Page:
Dear Dave McFarlane,
I don’t know what you are celebrating down there in Florida. Maybe it’s farewell to winter residents. This could be Alexander Griggs Week in Grand Forks.
You see, way back in April of 1875, Griggs placed a plat of Grand Forks with the register of deeds. I mean – all nine acres.
Also in April 1875, Griggs was appointed a commission to complete organization of Grand Forks County.
When Dan Rylance wrote a history about him for the Herald long ago, he said of all the early “boomers” Griggs was the most deserving of the title – “Father of Grand Forks.”
Some time ago I was visiting with Leah Byzewski. You know, the director at the Myra Museum. We got talking about the idea of holding an Alexander Griggs Day in Grand Forks. I figure it’s worth a whole week. This week.
You see, Griggs came here in 1870 to build a flatboat on the Red River. He was the proud captain.
He also entered a claim where downtown Grand Forks is today. You know, right on the corner where Kittson Avenue and Third Street are now.
On April 26, 1875, he placed a plat of the village of Grand Forks in the county office. In April of 1888, Griggs was elected the fifth mayor of Grand Forks.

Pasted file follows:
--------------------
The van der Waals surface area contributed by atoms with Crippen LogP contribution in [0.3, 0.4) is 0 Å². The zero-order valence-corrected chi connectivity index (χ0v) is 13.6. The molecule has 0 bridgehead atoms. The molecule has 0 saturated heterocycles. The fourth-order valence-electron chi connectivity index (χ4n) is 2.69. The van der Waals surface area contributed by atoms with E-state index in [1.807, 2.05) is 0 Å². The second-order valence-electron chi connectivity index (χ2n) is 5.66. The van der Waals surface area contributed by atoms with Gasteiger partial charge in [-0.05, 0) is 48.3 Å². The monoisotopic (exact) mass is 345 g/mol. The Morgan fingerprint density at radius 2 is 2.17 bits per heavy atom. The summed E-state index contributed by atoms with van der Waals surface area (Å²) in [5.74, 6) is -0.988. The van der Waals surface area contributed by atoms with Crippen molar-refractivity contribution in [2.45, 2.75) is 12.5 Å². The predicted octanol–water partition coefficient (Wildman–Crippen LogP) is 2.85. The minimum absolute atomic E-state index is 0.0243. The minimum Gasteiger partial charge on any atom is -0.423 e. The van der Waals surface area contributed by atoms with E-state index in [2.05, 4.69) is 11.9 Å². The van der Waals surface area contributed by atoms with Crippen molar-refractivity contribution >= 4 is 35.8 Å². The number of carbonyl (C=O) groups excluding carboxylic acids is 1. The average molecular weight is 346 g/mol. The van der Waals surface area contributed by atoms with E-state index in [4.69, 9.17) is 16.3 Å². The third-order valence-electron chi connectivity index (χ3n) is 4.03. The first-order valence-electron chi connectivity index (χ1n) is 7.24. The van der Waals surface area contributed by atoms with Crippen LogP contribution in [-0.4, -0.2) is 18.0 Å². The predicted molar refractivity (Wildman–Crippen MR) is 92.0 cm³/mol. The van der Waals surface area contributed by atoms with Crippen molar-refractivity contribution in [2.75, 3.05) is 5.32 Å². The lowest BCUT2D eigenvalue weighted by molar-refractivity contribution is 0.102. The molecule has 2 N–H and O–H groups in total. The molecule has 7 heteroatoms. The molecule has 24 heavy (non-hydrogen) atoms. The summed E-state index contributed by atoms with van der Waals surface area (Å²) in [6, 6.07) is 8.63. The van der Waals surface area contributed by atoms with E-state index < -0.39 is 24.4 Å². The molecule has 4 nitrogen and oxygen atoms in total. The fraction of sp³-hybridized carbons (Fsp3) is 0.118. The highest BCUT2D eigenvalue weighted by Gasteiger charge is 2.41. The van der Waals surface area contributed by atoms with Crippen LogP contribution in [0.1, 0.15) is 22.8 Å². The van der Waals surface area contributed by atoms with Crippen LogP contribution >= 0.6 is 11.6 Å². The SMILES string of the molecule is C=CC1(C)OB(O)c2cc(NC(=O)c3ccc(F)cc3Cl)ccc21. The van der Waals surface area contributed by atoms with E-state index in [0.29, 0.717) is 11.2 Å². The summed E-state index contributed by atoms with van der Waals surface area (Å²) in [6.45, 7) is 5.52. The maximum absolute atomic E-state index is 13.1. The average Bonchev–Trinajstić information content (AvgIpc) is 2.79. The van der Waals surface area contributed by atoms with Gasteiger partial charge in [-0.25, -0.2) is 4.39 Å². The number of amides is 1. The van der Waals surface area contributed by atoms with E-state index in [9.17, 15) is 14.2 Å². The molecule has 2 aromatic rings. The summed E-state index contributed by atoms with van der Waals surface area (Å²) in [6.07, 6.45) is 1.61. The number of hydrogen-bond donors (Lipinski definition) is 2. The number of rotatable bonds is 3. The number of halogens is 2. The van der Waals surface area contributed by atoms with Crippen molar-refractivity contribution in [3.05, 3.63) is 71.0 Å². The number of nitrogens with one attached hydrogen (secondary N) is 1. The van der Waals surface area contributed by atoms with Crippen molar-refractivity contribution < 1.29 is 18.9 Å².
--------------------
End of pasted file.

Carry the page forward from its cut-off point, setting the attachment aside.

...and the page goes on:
In 1891, he was in ill health. He moved to the state of Washington where he died. In his obituary in 1903, the newspaper at Larimore eulogized Alexander Griggs as “the Father of Grand Forks.”
Otto, Abby and Griff
Well, Dave, I am not sure Alexander Griggs with all his foresight could ever have imagined the dogs in Grand Forks today. Some of the dogs in their own area at Lincoln Park on Saturday included Dargo, a Doberman, and another dog named Valentine. Then there was Iris, a golden doodle, and Polaris, a blue-eyed Husky. Otto, Abby and Griff – a huge St. Bernard – were all out there too, for exercise.
Dogs and their owners love their special areas in Lincoln Park. You know, there’s a space for the smaller dogs, as well as a place for the larger dogs. And along with the dogs and people at the park on Saturday, there was a bride and groom.
Yep, in these times of coronavirus, people appreciate their parks.
Well, the bravest and strongest among us have raked their yards. The rest of us feel a need to do it. I figure that's one thing you haven’t had to worry about since you moved to Florida for good.
So happy golfing, photographing and waving goodbye to the northerners who winter in Florida.
Your friend, Marilyn, in the land where the wind blows and winter has a hard time giving up.